• Vegetable oils; sunflower/safflower oils, rice bran oil, canola oil, margarine ‘spreads’, sauces, dressings, chips & crackers

  • Refined flour; breakfast cereals, cakes, biscuits, pizza, white breads, pasta - ‘white flour’ as this has been stripped of its bran, fibre and nutrients

  • Artificial sweeteners and additives; ‘sugar free’ soft drinks, chocolates, protein supplements and bars, flavoured waters, packet sweeteners commonly found in cafes and restaurants – Equal, Splenda etc, again – most packaged and processed foods will have listed different additives within them, if you can’t understand or identify them it’s likely your body won’t be able to either!

Anti-inflammatory options to include/replace;

We can’t be expected to remove whole food groups from our diet but should really be focusing on what to include into our diets…

  • Instead of using refined sugars, try using more natural forms; dates or maple syrup in baking, raw honey on cereals or in tea/coffee, rapadura or coconut sugar – instead of the white stuff. You also still need to be mindful of how much added sugar you’re having each day. Craving something sweet? Try opting for a piece of whole fruit to satisfy that tooth!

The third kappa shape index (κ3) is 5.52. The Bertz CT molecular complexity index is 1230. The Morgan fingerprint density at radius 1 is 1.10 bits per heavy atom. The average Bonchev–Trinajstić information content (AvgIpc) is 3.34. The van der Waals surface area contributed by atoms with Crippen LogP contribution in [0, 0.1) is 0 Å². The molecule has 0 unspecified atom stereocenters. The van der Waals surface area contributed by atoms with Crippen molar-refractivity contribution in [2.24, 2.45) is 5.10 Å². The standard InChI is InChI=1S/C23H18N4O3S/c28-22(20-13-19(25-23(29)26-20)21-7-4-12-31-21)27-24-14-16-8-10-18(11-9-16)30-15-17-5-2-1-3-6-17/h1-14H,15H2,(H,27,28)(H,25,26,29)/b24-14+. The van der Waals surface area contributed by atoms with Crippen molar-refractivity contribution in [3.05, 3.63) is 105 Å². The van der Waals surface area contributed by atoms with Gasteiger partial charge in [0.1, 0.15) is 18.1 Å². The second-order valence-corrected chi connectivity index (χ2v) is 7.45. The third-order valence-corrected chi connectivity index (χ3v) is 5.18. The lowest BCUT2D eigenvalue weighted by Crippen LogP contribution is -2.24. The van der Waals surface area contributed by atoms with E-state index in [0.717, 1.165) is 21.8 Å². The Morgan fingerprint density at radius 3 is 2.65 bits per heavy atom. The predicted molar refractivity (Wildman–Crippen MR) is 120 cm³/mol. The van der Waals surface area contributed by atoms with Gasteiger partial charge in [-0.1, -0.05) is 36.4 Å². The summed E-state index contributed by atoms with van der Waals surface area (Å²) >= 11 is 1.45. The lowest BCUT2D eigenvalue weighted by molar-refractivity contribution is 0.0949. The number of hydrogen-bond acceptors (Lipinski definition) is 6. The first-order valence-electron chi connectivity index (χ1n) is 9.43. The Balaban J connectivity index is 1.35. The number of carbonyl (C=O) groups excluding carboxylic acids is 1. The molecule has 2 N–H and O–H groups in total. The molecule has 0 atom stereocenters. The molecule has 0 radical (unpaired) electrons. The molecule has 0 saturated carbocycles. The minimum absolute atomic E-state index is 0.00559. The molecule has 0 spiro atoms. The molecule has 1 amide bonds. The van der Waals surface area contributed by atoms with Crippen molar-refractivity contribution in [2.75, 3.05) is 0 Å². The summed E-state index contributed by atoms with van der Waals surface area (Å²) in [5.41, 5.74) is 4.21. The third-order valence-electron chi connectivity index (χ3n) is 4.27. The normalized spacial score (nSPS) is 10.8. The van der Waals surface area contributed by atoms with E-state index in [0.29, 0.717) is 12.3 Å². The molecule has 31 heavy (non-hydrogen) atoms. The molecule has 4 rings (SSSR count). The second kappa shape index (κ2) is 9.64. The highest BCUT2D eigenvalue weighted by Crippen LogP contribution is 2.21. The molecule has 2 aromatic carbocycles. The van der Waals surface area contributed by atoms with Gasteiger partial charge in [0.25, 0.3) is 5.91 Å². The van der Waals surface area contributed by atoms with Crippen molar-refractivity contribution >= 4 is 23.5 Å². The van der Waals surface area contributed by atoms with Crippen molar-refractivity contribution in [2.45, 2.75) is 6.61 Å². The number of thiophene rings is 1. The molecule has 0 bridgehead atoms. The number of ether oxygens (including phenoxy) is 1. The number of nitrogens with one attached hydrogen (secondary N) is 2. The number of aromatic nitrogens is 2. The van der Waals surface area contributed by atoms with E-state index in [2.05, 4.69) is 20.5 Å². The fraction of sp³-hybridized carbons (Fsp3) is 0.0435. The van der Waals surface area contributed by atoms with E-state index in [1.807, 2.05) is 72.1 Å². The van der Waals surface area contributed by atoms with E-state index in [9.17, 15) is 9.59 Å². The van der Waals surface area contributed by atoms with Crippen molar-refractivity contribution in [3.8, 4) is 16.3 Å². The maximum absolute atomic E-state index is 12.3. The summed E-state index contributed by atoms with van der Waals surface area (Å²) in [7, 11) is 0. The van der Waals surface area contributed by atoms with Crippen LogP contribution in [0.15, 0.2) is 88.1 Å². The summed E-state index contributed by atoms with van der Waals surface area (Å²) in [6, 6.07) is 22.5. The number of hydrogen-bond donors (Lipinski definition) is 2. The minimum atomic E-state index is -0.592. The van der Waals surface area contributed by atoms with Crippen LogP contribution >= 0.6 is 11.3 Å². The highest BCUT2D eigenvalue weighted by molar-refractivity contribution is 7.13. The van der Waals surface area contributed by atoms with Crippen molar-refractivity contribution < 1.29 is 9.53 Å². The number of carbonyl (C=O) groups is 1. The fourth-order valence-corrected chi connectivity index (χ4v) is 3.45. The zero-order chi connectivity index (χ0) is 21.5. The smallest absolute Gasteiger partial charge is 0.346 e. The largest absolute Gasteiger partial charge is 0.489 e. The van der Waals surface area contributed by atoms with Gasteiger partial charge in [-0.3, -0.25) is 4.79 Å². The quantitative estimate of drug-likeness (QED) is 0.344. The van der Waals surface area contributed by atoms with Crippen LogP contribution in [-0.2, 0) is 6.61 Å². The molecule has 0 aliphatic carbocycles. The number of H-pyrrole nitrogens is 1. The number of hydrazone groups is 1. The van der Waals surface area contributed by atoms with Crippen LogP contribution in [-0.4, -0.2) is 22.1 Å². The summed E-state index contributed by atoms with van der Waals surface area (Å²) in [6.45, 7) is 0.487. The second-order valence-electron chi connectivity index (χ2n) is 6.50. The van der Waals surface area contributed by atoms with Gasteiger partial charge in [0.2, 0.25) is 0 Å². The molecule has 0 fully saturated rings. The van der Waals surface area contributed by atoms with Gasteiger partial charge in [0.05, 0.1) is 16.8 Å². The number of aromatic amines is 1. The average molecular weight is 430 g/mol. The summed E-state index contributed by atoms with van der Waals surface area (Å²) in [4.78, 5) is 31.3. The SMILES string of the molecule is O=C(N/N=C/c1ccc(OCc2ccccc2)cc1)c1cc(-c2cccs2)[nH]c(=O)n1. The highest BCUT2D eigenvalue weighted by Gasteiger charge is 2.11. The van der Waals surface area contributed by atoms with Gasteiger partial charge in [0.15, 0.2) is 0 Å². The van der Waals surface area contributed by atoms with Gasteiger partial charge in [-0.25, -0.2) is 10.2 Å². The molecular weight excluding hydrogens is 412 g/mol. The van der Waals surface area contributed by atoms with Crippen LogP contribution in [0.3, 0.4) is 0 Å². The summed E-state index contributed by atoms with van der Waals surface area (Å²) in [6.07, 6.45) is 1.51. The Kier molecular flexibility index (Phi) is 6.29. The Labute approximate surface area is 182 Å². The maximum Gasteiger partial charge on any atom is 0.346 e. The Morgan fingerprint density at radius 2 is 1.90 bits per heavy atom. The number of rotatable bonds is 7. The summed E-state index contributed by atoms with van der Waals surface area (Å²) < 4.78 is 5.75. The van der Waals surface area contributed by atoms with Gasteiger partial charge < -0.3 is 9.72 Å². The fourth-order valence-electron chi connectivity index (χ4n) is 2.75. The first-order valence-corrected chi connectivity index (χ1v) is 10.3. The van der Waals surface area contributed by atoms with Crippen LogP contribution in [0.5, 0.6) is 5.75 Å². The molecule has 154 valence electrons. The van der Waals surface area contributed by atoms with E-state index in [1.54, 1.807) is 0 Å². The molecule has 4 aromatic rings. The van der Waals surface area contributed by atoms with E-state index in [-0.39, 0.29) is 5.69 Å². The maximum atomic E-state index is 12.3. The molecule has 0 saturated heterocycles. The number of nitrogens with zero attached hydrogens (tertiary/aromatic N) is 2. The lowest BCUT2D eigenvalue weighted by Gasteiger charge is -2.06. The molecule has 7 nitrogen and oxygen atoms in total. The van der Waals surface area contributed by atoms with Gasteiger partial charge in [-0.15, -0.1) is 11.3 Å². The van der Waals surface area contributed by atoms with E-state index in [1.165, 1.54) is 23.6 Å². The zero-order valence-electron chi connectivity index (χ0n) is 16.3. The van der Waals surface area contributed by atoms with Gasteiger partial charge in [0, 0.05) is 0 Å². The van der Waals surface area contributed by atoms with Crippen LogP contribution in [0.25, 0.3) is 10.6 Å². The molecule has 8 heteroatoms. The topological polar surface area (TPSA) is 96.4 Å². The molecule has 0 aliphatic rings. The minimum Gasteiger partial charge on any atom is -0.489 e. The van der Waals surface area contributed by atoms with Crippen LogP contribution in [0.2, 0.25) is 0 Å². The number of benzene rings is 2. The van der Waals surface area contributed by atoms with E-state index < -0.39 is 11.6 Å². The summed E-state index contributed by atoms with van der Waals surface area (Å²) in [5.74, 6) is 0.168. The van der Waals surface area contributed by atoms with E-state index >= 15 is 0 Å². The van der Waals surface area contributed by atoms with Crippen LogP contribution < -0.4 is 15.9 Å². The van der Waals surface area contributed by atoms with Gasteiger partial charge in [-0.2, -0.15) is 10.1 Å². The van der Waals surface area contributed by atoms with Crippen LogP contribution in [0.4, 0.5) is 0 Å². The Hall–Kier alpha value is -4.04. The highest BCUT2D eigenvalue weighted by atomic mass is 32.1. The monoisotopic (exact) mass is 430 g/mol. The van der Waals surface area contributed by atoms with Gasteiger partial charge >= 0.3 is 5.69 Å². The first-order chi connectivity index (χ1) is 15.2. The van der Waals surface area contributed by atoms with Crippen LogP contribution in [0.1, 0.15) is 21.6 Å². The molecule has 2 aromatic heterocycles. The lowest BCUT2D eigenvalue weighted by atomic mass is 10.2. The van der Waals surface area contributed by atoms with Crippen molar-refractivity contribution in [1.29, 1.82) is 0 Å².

• Fried foods may be replaced with baked foods – bake chicken, fish and potato/roast veg. Even try crumbing your chicken and fish at home with wholemeal bread crumbs, crumbed nuts or quinoa! Delicious!

  • Gluten-free grains – quinoa, buckwheat, millet, amaranth, rice, oats – all wonderful options! Eating a variety is key & always soak in water before cooking – this aids digestion and increases nutrient availability

  • Dairy – whole milk, natural and unsweetened yoghurts, grass-fed butter, or for dairy free alternatives there’s an abundance of nut milks available (super easy to make! And be mindful that store bought products may be secretly laden with sugars and additives), coconut milk and cream, coconut yoghurt, ghee (lactose removed from the butter).

  • Vegetable oils – swap out for olive oil, coconut oil, grass fed butter